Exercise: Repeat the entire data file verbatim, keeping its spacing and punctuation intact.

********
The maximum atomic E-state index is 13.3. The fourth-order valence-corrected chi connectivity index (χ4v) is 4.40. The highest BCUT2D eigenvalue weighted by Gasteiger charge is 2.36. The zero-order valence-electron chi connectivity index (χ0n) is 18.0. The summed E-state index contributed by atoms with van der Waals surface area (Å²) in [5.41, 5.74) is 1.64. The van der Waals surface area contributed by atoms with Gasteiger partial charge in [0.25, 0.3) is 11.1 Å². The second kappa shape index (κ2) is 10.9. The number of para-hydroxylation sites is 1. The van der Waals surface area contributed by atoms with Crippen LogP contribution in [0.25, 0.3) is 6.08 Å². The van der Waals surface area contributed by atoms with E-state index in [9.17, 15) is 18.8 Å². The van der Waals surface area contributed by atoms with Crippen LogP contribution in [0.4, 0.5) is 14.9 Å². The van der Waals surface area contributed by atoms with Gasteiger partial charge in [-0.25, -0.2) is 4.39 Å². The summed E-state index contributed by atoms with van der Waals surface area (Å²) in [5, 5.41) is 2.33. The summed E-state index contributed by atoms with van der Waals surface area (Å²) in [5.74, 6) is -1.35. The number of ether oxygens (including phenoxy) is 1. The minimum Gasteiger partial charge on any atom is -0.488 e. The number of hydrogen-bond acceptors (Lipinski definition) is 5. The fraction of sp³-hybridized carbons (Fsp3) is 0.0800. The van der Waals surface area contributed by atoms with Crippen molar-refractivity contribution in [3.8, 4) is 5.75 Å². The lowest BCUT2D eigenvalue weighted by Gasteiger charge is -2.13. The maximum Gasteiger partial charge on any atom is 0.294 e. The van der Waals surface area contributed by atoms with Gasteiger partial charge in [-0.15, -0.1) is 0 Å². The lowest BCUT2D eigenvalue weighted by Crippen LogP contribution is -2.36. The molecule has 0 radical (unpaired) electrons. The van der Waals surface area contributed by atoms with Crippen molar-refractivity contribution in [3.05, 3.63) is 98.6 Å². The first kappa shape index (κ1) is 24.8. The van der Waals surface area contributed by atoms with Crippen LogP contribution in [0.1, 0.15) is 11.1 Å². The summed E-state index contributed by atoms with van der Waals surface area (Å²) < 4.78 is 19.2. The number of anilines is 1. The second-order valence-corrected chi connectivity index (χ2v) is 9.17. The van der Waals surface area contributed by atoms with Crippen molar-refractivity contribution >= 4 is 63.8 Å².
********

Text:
The maximum atomic E-state index is 13.3. The fourth-order valence-corrected chi connectivity index (χ4v) is 4.40. The highest BCUT2D eigenvalue weighted by Gasteiger charge is 2.36. The zero-order valence-electron chi connectivity index (χ0n) is 18.0. The summed E-state index contributed by atoms with van der Waals surface area (Å²) in [5.41, 5.74) is 1.64. The van der Waals surface area contributed by atoms with Gasteiger partial charge in [0.25, 0.3) is 11.1 Å². The second kappa shape index (κ2) is 10.9. The number of para-hydroxylation sites is 1. The van der Waals surface area contributed by atoms with Crippen LogP contribution in [0.25, 0.3) is 6.08 Å². The van der Waals surface area contributed by atoms with E-state index in [9.17, 15) is 18.8 Å². The van der Waals surface area contributed by atoms with Crippen LogP contribution in [0.4, 0.5) is 14.9 Å². The van der Waals surface area contributed by atoms with Gasteiger partial charge in [-0.25, -0.2) is 4.39 Å². The summed E-state index contributed by atoms with van der Waals surface area (Å²) in [5, 5.41) is 2.33. The summed E-state index contributed by atoms with van der Waals surface area (Å²) in [5.74, 6) is -1.35. The number of ether oxygens (including phenoxy) is 1. The minimum Gasteiger partial charge on any atom is -0.488 e. The number of hydrogen-bond acceptors (Lipinski definition) is 5. The fraction of sp³-hybridized carbons (Fsp3) is 0.0800. The van der Waals surface area contributed by atoms with Crippen molar-refractivity contribution in [3.8, 4) is 5.75 Å². The lowest BCUT2D eigenvalue weighted by Gasteiger charge is -2.13. The maximum Gasteiger partial charge on any atom is 0.294 e. The van der Waals surface area contributed by atoms with Gasteiger partial charge in [-0.15, -0.1) is 0 Å². The lowest BCUT2D eigenvalue weighted by Crippen LogP contribution is -2.36. The molecule has 0 radical (unpaired) electrons. The van der Waals surface area contributed by atoms with Crippen molar-refractivity contribution in [3.05, 3.63) is 98.6 Å². The first kappa shape index (κ1) is 24.8. The van der Waals surface area contributed by atoms with Crippen LogP contribution in [0.1, 0.15) is 11.1 Å². The summed E-state index contributed by atoms with van der Waals surface area (Å²) < 4.78 is 19.2. The number of anilines is 1. The second-order valence-corrected chi connectivity index (χ2v) is 9.17. The van der Waals surface area contributed by atoms with Crippen molar-refractivity contribution >= 4 is 63.8 Å².